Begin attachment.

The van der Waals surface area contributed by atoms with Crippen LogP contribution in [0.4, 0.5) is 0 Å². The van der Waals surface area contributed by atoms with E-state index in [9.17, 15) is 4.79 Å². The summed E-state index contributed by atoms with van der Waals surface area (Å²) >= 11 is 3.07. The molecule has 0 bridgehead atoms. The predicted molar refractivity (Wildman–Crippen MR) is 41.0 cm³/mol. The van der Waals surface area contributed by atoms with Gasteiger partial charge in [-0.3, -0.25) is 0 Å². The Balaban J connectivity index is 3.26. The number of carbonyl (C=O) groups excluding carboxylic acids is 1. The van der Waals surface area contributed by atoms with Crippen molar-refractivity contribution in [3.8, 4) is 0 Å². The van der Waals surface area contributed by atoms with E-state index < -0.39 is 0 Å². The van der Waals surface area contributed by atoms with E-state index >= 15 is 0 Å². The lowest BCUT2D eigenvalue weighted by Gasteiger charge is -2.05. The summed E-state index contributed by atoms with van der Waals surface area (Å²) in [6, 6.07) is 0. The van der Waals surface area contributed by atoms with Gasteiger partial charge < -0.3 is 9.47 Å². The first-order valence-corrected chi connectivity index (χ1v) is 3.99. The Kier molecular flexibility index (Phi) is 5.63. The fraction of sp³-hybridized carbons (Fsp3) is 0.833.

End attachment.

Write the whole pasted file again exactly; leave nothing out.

The van der Waals surface area contributed by atoms with Crippen LogP contribution in [0.4, 0.5) is 0 Å². The van der Waals surface area contributed by atoms with E-state index in [9.17, 15) is 4.79 Å². The summed E-state index contributed by atoms with van der Waals surface area (Å²) >= 11 is 3.07. The molecule has 0 bridgehead atoms. The predicted molar refractivity (Wildman–Crippen MR) is 41.0 cm³/mol. The van der Waals surface area contributed by atoms with Gasteiger partial charge in [-0.3, -0.25) is 0 Å². The Balaban J connectivity index is 3.26. The number of carbonyl (C=O) groups excluding carboxylic acids is 1. The van der Waals surface area contributed by atoms with Crippen molar-refractivity contribution in [3.8, 4) is 0 Å². The van der Waals surface area contributed by atoms with E-state index < -0.39 is 0 Å². The van der Waals surface area contributed by atoms with E-state index >= 15 is 0 Å². The lowest BCUT2D eigenvalue weighted by Gasteiger charge is -2.05. The summed E-state index contributed by atoms with van der Waals surface area (Å²) in [6, 6.07) is 0. The van der Waals surface area contributed by atoms with Gasteiger partial charge < -0.3 is 9.47 Å². The first-order valence-corrected chi connectivity index (χ1v) is 3.99. The Kier molecular flexibility index (Phi) is 5.63. The fraction of sp³-hybridized carbons (Fsp3) is 0.833.